The Chancellor's pre-Budget report is "deeply damaging" to Scotland's economic recovery and puts 5,000 jobs at risk, the Scots government has said.
SNP ministers hit out at Alistair Darling's plans after they contained no move to accelerate cash for projects to boost jobs and the economy.
But Scottish Secretary Jim Murphy said the Holyrood budget had never been higher, and would now increase by £23m.
He also suggested SNP ministers should spend money "more wisely".
The Scottish government had pressed for a repeat of the scheme to bring forward about £350m for capital projects, a call backed by Scottish Labour leader Iain Gray.
The UK Government suggested they could be funded through PFI schemes, of which the SNP is highly critical.
In his final pre-Budget report before the general election, Mr Darling said National Insurance would go up by a further 0.5p from 2011, while announcing a public sector pay freeze, a bank bonus tax and a home boiler scrappage scheme.
But Scottish Finance Secretary John Swinney said the Chancellor had ignored a "compelling case" for a further acceleration of capital spending into Scotland's budget for the coming year, which totals more than £30bn.
"Instead the Treasury has pulled the plug on that vital cash flow at the very time the Scottish government is doing everything we can to support recovery - a reckless decision that holds us back and places 5,000 jobs at risk," Mr Swinney said.
The finance secretary backed some of the measures, including a bank bonuses super-tax, but added: "The Pre-Budget Report is deeply damaging for Scotland.
The Scottish government is less than impressed.
They say that they have "shovel-ready" projects which could have benefited from a further tranche of accelerated capital spending.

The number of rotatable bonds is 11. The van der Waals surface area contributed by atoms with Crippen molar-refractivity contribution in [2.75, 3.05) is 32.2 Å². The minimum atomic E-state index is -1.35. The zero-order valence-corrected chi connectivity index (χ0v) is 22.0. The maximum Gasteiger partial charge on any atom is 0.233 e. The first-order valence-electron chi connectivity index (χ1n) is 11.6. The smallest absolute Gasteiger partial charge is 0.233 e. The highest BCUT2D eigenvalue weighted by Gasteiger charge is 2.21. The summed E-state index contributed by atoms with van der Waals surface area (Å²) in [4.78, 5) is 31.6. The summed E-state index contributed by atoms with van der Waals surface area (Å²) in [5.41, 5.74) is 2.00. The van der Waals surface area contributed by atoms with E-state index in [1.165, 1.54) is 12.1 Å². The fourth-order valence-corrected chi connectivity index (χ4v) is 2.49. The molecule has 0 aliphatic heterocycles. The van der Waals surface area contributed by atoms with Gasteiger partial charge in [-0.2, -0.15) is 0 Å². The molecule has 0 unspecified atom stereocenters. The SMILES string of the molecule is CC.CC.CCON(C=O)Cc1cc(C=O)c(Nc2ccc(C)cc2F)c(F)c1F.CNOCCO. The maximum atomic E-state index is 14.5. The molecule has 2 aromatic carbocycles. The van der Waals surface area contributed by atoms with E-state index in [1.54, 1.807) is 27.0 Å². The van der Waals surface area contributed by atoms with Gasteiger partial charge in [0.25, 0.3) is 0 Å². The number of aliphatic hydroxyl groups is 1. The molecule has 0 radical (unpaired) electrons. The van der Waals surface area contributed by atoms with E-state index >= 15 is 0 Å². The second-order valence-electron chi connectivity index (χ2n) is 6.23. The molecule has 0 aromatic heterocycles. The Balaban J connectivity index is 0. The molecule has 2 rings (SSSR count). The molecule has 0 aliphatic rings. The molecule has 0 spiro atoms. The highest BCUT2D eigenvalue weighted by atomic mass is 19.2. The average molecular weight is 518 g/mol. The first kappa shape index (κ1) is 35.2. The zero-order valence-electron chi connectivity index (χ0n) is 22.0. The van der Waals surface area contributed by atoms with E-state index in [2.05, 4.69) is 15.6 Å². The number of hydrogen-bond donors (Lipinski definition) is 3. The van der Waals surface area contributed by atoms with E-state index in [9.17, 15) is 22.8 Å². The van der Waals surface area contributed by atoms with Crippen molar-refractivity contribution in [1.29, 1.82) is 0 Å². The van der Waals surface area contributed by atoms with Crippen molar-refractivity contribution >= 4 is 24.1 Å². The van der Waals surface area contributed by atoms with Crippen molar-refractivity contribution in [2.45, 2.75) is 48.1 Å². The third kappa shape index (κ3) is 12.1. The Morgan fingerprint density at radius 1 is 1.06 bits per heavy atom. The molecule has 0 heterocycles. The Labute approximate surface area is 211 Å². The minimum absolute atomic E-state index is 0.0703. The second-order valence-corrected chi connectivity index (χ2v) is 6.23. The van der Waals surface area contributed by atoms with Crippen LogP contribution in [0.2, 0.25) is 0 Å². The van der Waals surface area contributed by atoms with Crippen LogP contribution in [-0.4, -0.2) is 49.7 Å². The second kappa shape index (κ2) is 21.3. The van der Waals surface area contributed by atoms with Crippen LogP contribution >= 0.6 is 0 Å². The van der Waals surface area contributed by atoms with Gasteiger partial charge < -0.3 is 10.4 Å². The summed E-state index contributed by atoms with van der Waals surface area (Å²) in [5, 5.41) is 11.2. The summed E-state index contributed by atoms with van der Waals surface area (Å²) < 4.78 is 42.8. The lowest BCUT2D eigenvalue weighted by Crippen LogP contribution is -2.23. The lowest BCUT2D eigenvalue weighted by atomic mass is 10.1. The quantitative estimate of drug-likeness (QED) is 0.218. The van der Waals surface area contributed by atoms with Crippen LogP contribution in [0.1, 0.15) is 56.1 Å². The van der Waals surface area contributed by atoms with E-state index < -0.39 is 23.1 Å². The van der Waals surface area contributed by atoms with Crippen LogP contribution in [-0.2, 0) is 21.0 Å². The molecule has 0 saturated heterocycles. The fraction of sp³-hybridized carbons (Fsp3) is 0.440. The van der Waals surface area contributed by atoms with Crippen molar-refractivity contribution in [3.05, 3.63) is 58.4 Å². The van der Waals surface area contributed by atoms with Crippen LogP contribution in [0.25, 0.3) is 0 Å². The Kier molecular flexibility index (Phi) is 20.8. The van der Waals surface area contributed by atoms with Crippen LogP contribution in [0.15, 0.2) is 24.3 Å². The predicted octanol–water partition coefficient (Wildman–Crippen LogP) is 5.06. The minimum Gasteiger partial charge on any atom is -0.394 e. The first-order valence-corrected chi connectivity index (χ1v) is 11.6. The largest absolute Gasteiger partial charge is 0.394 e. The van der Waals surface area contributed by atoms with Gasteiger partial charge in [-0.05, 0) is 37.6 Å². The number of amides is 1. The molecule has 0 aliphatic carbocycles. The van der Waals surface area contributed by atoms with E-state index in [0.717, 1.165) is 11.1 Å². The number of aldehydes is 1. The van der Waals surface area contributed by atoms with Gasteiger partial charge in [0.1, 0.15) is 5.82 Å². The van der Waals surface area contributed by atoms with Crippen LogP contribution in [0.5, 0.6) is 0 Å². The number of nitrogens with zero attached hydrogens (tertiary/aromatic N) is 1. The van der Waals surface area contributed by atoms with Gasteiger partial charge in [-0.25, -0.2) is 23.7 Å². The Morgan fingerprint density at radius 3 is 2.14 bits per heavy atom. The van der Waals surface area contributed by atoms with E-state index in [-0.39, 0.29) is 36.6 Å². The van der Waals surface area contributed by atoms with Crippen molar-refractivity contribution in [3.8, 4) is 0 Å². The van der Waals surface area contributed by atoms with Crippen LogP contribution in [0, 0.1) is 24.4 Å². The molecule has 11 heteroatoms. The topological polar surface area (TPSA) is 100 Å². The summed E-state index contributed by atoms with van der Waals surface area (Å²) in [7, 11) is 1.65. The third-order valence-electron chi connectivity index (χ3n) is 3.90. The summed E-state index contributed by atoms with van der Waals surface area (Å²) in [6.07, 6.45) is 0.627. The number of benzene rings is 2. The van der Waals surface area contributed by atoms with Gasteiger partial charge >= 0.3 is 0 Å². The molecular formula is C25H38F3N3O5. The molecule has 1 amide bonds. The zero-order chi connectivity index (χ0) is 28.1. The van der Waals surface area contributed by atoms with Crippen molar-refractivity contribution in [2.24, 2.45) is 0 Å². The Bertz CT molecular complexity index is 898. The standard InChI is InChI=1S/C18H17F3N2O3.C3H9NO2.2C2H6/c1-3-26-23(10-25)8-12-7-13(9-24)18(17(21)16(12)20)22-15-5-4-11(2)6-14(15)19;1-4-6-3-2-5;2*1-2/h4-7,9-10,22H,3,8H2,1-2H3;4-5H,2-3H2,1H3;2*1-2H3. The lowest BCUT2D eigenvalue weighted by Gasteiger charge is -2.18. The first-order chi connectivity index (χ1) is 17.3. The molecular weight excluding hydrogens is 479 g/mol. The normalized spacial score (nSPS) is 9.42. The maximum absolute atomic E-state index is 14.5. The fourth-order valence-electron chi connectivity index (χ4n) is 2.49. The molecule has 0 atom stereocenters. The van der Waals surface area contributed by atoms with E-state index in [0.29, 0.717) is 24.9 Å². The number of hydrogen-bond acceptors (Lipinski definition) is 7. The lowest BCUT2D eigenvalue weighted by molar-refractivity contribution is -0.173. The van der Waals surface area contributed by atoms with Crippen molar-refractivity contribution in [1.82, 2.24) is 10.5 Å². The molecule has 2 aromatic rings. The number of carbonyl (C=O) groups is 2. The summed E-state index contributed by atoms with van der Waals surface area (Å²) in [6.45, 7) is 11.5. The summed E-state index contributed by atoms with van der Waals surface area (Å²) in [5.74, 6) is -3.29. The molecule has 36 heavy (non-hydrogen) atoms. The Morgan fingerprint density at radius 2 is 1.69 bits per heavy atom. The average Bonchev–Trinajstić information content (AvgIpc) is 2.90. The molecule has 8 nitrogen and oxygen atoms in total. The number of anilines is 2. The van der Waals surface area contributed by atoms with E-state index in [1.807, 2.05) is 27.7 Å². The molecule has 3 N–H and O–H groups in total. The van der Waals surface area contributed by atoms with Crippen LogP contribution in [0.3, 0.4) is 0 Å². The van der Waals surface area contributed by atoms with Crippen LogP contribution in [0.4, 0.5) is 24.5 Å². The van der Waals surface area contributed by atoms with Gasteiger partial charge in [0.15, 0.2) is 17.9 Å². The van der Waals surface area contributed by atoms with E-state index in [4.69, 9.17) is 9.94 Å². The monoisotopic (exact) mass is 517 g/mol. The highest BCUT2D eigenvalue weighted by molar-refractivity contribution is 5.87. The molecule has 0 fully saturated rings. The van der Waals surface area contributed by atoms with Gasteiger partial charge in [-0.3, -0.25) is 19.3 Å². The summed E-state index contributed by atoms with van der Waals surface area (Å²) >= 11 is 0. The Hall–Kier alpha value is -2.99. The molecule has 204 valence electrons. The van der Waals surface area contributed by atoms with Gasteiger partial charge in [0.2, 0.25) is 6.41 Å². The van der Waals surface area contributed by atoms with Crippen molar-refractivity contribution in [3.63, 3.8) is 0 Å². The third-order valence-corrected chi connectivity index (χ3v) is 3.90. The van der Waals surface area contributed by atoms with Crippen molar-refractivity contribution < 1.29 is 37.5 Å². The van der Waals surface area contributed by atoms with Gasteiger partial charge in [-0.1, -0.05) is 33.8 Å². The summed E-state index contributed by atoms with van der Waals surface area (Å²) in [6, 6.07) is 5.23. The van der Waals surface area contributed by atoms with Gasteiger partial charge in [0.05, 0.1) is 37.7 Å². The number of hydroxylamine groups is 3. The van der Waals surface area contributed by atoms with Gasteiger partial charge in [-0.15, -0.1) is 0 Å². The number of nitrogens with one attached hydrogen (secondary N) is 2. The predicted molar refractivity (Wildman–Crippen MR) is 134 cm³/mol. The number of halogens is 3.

They draw attention to this previous comment by Iain Gray:
"It was Scottish Labour who called for the Treasury to allow the Scottish government to accelerate capital last year and I am calling on the Chancellor to do so again."
In response, Mr Gray says that the Nationalists are simply intent on picking a fight.
"It puts in jeopardy all the progress we have made through our economic recovery plan and threatens to undermine the first fragile signs of recovery we are beginning to see across the country."
Mr Murphy told BBC Scotland the pre-Budget report had set out the road to economic recovery, while recognising the need to balance he books.
"The Scottish government's budget is at a record high and because of the decisions taken today, it's going up again next year by a further £23m," he said.
The Scottish secretary said there was still an opportunity to address the acceleration of capital spending during next year's comprehensive spending review.
He went on: "This is about much more than the Scottish government budget.
"The budget's doubled and it continues to increase. It's never been bigger and the Scottish government currently has more money than it's ever had - it should probably spend it more wisely."
Elsewhere, the Treasury outlined measures in the pre-Budget report to help businesses, including support for the North Sea oil and gas industry.
The Enterprise Finance Guarantee support scheme for business, which has seen more than £75m of applications from almost 600 firms in Scotland, will continue for another year.
And an investment fund for advanced manufacturing which supported life sciences companies in Edinburgh and a video games centre of excellence in Dundee would be making further cash allocations.